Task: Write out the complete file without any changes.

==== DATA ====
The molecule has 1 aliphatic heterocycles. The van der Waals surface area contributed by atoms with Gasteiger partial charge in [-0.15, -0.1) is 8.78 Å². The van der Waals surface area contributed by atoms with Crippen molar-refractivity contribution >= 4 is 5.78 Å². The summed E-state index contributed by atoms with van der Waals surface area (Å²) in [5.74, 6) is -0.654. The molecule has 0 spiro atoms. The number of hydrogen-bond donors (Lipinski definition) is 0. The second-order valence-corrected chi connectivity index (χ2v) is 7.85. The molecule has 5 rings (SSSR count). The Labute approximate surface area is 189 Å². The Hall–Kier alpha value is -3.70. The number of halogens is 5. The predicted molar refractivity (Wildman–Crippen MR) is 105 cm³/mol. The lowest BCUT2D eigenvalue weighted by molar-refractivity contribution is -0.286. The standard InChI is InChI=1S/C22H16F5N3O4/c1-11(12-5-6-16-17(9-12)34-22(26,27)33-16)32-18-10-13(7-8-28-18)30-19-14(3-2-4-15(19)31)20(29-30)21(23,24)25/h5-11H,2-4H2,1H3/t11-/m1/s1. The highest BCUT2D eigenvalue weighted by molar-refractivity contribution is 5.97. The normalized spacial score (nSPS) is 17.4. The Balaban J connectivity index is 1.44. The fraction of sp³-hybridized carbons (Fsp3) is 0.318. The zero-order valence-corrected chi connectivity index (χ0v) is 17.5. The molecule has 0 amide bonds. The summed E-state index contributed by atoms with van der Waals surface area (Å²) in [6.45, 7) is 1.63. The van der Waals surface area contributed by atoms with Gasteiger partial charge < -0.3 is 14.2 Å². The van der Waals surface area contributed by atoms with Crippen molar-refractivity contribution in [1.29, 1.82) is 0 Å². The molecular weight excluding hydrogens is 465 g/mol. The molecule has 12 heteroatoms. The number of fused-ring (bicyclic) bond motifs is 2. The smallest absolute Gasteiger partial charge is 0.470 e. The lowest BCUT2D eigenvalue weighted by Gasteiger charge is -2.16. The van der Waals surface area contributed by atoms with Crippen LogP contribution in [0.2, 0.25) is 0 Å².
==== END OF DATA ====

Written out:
The molecule has 1 aliphatic heterocycles. The van der Waals surface area contributed by atoms with Gasteiger partial charge in [-0.15, -0.1) is 8.78 Å². The van der Waals surface area contributed by atoms with Crippen molar-refractivity contribution >= 4 is 5.78 Å². The summed E-state index contributed by atoms with van der Waals surface area (Å²) in [5.74, 6) is -0.654. The molecule has 0 spiro atoms. The number of hydrogen-bond donors (Lipinski definition) is 0. The second-order valence-corrected chi connectivity index (χ2v) is 7.85. The molecule has 5 rings (SSSR count). The Labute approximate surface area is 189 Å². The Hall–Kier alpha value is -3.70. The number of halogens is 5. The predicted molar refractivity (Wildman–Crippen MR) is 105 cm³/mol. The lowest BCUT2D eigenvalue weighted by molar-refractivity contribution is -0.286. The standard InChI is InChI=1S/C22H16F5N3O4/c1-11(12-5-6-16-17(9-12)34-22(26,27)33-16)32-18-10-13(7-8-28-18)30-19-14(3-2-4-15(19)31)20(29-30)21(23,24)25/h5-11H,2-4H2,1H3/t11-/m1/s1. The highest BCUT2D eigenvalue weighted by molar-refractivity contribution is 5.97. The normalized spacial score (nSPS) is 17.4. The Balaban J connectivity index is 1.44. The fraction of sp³-hybridized carbons (Fsp3) is 0.318. The zero-order valence-corrected chi connectivity index (χ0v) is 17.5. The molecule has 0 amide bonds. The summed E-state index contributed by atoms with van der Waals surface area (Å²) in [6.45, 7) is 1.63. The van der Waals surface area contributed by atoms with Gasteiger partial charge < -0.3 is 14.2 Å². The van der Waals surface area contributed by atoms with Crippen molar-refractivity contribution in [1.29, 1.82) is 0 Å². The molecular weight excluding hydrogens is 465 g/mol. The molecule has 12 heteroatoms. The number of fused-ring (bicyclic) bond motifs is 2. The smallest absolute Gasteiger partial charge is 0.470 e. The lowest BCUT2D eigenvalue weighted by Gasteiger charge is -2.16. The van der Waals surface area contributed by atoms with Crippen LogP contribution in [0.2, 0.25) is 0 Å².